The thyroid gland is the largest endocrine gland in the body. It is a butterfly shaped structure that is present in the front of the neck. It secretes thyroid hormone – also called thyroxine(T4). It also secretes a small amount of triiodothyronine (T3). The thyroid gland requires iodine to synthesize thyroid hormones. The thyroid hormones regulate the metabolic rate of the body. All the tissues in the body require thyroid hormone to function optimally.
The amount of T4 and T3 secreted by the thyroid gland is regulated by the pituitary gland, which lies underneath your brain. The pituitary secretes thyroid stimulating hormone – TSH , which stimulates the thyroid gland to secrete T3 and T4. The pituitary senses the level of thyroid hormones in the blood, and maintains thyroid secretion in the normal range. If thyroid hormone level drops even a little the pituitary reacts by increasing the amount of TSH secreted.
Thus T4 and T3 levels are more important in thyroid disease management and treatment. Check more thyroid conditions and diagnosis methods below
What are the symptoms of hypothyroidism?
The thyroid hormones are necessary for optimum functioning of almost all the tissues of the body. A decrease in the level of thyroid hormones, therefore result in a general slowing down of the body. Some of the symptoms seen with hypothyroidism tiredness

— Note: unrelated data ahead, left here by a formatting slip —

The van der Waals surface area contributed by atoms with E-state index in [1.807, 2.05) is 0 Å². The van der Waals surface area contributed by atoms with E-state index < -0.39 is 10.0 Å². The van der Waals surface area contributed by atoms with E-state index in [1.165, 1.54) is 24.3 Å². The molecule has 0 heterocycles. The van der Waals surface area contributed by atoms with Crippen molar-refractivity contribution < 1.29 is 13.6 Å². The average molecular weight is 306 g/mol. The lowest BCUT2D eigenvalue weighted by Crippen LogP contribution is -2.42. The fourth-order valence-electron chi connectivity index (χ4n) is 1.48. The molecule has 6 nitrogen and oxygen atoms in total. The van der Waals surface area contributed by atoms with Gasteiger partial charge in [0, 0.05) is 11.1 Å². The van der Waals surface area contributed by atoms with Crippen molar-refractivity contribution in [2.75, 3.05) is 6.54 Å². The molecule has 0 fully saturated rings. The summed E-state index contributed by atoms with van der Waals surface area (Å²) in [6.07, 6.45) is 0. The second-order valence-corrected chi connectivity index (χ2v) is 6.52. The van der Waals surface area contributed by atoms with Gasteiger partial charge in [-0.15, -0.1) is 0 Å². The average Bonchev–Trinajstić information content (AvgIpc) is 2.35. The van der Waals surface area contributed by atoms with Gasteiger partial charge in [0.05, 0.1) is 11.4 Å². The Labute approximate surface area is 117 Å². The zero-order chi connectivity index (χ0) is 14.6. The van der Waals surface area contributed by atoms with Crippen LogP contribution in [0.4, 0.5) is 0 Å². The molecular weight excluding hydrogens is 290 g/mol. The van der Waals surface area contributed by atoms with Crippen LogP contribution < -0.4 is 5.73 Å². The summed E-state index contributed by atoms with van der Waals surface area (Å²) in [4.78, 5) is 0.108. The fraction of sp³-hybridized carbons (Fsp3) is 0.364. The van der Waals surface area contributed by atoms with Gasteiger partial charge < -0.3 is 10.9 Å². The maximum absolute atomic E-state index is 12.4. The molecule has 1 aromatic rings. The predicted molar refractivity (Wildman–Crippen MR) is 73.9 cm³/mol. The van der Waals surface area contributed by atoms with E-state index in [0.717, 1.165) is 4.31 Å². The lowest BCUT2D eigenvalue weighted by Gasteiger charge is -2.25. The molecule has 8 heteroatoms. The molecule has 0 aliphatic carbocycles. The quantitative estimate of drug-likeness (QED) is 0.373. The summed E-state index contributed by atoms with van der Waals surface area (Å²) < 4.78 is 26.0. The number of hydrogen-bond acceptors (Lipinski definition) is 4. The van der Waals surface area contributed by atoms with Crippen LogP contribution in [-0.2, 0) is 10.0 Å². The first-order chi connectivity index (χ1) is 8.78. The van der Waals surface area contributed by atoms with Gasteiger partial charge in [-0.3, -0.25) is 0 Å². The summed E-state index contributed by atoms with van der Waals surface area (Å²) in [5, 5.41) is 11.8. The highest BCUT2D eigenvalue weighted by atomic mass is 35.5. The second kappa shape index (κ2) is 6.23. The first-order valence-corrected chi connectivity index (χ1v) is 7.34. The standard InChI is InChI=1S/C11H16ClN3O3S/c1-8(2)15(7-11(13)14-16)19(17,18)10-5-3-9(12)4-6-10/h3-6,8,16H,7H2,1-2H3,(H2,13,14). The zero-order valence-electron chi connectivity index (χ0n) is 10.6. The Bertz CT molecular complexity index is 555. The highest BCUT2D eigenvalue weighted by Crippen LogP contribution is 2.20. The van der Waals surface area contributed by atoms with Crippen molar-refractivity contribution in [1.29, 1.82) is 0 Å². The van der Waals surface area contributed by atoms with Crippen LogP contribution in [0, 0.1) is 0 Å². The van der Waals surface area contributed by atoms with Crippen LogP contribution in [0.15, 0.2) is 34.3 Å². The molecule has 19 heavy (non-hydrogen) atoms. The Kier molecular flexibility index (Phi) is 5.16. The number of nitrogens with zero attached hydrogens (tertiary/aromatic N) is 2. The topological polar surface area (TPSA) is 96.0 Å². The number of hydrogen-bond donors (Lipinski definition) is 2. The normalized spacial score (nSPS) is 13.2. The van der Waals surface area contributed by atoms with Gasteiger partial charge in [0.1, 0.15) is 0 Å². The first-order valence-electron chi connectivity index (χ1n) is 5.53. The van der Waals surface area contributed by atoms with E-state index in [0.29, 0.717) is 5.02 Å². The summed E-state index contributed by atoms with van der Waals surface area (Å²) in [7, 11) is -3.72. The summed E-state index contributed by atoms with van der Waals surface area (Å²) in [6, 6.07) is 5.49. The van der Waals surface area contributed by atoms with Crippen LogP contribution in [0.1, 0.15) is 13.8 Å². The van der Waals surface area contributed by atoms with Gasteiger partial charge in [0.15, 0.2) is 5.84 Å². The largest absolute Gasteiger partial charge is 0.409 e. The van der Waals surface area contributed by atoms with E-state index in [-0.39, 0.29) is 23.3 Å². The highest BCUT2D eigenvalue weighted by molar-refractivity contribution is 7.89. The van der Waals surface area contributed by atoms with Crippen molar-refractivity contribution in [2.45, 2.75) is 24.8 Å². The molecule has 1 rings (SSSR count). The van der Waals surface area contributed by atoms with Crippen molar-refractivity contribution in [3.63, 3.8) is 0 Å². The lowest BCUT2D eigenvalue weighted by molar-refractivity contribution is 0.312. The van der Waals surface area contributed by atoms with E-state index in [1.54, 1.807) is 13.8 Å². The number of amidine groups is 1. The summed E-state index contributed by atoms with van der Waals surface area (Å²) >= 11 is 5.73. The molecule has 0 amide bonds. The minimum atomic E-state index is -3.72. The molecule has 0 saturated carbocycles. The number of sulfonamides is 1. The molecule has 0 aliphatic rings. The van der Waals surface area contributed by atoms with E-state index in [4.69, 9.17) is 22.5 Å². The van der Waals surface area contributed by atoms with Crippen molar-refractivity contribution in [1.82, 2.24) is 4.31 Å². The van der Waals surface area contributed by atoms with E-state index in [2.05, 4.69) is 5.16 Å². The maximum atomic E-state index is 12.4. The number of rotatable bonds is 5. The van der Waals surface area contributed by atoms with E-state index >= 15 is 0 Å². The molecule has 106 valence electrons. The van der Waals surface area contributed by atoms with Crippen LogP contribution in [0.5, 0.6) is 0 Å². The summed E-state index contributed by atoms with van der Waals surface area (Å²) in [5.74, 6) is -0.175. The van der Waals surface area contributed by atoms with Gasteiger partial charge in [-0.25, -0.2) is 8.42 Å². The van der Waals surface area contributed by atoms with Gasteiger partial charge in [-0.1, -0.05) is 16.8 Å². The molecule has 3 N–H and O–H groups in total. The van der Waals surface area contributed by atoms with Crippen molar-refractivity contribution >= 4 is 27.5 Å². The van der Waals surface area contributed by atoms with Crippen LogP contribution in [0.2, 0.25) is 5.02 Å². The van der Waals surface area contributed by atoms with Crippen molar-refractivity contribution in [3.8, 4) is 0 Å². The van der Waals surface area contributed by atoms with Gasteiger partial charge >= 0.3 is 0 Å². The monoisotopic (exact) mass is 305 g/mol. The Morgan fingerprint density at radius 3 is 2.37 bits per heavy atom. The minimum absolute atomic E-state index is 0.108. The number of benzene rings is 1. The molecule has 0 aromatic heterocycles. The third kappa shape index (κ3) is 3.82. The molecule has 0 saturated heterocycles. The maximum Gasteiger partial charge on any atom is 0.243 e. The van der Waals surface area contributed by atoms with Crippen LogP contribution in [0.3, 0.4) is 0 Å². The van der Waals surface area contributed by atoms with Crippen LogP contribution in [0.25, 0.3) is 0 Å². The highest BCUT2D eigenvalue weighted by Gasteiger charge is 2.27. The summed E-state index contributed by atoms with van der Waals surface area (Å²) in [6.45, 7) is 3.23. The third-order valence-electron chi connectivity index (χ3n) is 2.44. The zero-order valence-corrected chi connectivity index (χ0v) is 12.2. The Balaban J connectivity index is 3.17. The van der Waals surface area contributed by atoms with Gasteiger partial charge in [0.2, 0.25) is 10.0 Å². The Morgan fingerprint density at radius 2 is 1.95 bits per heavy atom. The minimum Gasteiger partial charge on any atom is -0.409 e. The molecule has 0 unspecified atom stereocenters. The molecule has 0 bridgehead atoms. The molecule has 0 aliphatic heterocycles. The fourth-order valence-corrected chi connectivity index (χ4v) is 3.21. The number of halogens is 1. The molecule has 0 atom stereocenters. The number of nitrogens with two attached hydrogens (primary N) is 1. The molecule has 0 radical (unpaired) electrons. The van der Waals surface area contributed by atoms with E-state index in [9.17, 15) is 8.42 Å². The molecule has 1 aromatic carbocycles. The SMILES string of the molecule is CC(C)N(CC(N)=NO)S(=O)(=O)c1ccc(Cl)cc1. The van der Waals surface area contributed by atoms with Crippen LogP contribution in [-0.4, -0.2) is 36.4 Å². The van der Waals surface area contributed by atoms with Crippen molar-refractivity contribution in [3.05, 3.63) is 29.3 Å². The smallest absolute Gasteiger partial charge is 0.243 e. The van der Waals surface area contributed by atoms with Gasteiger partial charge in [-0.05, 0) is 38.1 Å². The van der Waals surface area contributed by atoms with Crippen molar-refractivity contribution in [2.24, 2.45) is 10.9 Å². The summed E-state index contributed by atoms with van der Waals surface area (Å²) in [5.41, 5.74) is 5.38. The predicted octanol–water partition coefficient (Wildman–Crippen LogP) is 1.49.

- dry and coarse skin, hair fall
- hoarse voice
- muscle weakness, cramps and aches
- Inability to tolerate cold
- pins and needles in the fingers and hands (carpal tunnel syndrome)
- heavier and longer periods
- weight gain
- swollen or puffy face
- low mood or depression
- memory problems
- difficulty in concentration
How are thyroid problems diagnosed?
Problems due to increased or decreased functioning of the thyroid gland are diagnosed by performing blood tests called thyroid function tests.
TSH (thyroid stimulating hormone) is the test which is initially done. It is increased in patients with hypothyroidism and decreased in patients with hyperthyroidism. Normal ranges for adults are between 0.2 to 5 mU/L. In pregnancy the reference ranges are lower, with cutoffs depending on the stage of pregnancy.
Tests for total T4 levels, free T4 levels, and T3 may be done if TSH is lower than normal in order to look for hyperthyroidism.
How is hypothyroidism diagnosed?
Hypothyroidism is diagnosed on the basis of an increased TSH level. Unequivocally high levels indicate hypothyroidism and treatment is started directly.
Patients with borderline TSH levels are said to have subclinical hypothyroidism. Your doctor may ask for a thyroid antibody test and tests for levels of T4, T3 in order to determine the need for treatment.
How is hyperthyroidism diagnosed?
A low TSH with high T4 and T3 suggest thyrotoxicosis (overactive thyroid). Your doctor will advise further tests in order to differentiate between different causes of thyrotoxicosis.
What is the treatment for hypothyroidism?
Patients are given levothyroxine tablets in order to compensate for the decreased hormone production by the thyroid. The dose of levothyroxine depends on the blood test reports and the age and weight of the patient. This tablet needs to be taken on an empty stomach. A gap of 30 to 45 minutes between the medication dose and your morning meal will ensure complete absorption.